Defense Dollars

Our report “A Unified Security Budget” also includes a set of recommendations for how to reinvest these funds in what Betts rightly calls the “comparatively starved” accounts for such nonmilitary tools as diplomacy, foreign aid, international organizations, and peacekeeping missions. Implementing these recommendations would signal a commitment to writing a new chapter in U.S. foreign relations.

Betts’ proposal for Washington — “Half a trillion dollars is more than enough” — is still too much. It would leave the core infrastructure of the U.S. empire in place, in the form of more than 700 military installations spread across the globe, more than for any previous empire in history. The Pentagon’s plans to turn these into what the journalist Robert Kaplan calls a “stealth” empire — moving the pieces around and substituting more mobile, less visible “lily pads” for some of them — will not change this fact. The only way of convincing the world that we are actually abandoning what Betts describes as the “dangerously misguided” policy of running a post-Cold War empire is by acting, visibly, to shrink it.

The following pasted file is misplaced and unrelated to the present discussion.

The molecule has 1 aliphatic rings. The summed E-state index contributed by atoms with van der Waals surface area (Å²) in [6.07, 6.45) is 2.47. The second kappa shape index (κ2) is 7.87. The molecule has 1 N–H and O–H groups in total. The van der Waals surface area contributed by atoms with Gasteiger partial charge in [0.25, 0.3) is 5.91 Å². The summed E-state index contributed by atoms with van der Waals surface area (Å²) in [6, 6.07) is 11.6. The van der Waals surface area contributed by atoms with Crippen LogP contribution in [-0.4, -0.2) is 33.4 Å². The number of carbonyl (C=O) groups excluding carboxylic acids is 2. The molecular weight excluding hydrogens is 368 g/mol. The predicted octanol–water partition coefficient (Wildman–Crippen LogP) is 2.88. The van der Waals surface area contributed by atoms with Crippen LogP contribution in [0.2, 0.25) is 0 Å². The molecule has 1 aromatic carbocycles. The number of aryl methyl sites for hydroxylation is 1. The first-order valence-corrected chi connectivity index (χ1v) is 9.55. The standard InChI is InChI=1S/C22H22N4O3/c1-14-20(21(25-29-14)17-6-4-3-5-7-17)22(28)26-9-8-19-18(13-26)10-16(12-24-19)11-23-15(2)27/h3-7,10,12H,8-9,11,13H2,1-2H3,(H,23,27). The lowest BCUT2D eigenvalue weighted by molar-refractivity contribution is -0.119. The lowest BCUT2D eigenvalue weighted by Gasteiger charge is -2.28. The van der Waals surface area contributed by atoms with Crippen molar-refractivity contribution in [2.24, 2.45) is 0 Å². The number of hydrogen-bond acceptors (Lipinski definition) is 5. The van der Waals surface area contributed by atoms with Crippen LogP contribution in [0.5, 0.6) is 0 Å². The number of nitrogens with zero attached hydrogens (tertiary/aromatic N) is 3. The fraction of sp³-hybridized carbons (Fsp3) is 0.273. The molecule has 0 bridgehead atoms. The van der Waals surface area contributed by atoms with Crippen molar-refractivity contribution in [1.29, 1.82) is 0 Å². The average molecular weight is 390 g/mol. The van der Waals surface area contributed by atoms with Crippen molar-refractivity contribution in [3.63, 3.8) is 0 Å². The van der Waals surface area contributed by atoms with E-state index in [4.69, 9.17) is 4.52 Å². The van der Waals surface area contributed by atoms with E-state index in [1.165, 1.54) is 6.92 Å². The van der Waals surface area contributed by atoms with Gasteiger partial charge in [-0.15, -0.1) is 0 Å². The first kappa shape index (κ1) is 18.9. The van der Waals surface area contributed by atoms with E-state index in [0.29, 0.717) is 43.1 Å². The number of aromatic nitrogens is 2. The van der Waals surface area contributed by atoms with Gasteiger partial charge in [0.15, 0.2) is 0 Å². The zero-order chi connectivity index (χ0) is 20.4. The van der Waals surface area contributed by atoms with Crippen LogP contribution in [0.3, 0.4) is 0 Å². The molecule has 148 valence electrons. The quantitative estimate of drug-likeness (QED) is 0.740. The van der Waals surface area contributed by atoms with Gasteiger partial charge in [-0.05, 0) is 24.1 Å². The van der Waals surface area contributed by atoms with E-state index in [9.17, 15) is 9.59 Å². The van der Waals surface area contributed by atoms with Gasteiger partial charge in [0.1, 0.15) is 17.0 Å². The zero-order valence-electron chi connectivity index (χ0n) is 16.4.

For this reason, the Institute for Policy Studies has now embedded its zero-sum rebalancing of military and nonmilitary security resources in a broader framework. This “just security” framework lays out a security budget that adds key elements to the core recommendations of the report “A Unified Security Budget.” The first and most obvious is ending the war in Iraq. Cuts in subsidies for the arms trade is another important one. And finally, the institute recommends scaling back U.S. military bases in the near term by one-third. Our “just security” proposal outlines a way that our $600 billion budget could be cut by a third, too. We look forward to engaging in the debate we hope Betts has finally begun.

Miriam Pemberton is a research fellow at the Institute for Policy Studies and a senior analyst for Foreign Policy In Focus.